"The idea of defense is the idea of redemption," Brown says. "No one of us is beyond redemption."

Brown and Akin coordinated the defense teams. The job consumed the better part of that year and they expect a court decision soon.

"We lost a lot of money doing it, each had bouts with malaria, so we came back," Brown says, laughing.

In 2006, Brown joined Greenbaum, Rowe, Smith & Davis, where he chairs the white-collar crime practice group. He brought with him a new mission in social justice centered on helping people from Darfur. He had met several Darfurians while at the School of Diplomacy. He subsequently met with more in New York, Washington, Connecticut, Oregon, Maine, East Africa and Europe. And he met Ahmed, who would serve as an intermediary between Brown and the community.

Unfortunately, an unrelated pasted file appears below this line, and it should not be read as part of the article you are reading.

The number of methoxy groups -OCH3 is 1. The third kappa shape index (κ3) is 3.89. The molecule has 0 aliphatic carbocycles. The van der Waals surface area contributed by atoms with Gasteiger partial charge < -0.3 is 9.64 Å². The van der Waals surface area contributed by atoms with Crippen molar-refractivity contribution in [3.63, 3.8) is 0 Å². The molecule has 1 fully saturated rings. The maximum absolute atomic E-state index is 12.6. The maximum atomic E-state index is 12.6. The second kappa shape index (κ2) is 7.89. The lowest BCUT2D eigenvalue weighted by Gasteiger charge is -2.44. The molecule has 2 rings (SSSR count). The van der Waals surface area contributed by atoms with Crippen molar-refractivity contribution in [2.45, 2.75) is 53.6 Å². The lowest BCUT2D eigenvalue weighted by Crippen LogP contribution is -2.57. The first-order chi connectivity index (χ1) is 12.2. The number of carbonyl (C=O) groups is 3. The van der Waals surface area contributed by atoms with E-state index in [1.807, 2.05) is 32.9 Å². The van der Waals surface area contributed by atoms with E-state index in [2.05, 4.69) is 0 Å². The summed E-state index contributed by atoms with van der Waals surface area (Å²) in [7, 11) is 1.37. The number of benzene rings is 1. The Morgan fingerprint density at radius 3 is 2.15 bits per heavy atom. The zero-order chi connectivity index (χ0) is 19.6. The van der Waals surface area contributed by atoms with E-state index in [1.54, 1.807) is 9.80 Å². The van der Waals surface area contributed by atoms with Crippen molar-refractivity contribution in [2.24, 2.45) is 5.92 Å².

"These are people who have watched their mothers and children ripped limb by limb by the janjaweed," Brown says. "I've never been asked for a dime by any of them. They say they just want justice, and you can't make that up."

That year Brown won his first major victory for the Darfurians in the glacially paced war crimes court, getting 11 of his clients recognized as victims by the International Criminal Court—the only such Darfurians so far. For Brown, it's a continuation of his father's civil rights work, but with different names and in exotic languages.

"In a sense, the old battles are fought anew on new turf," Brown says.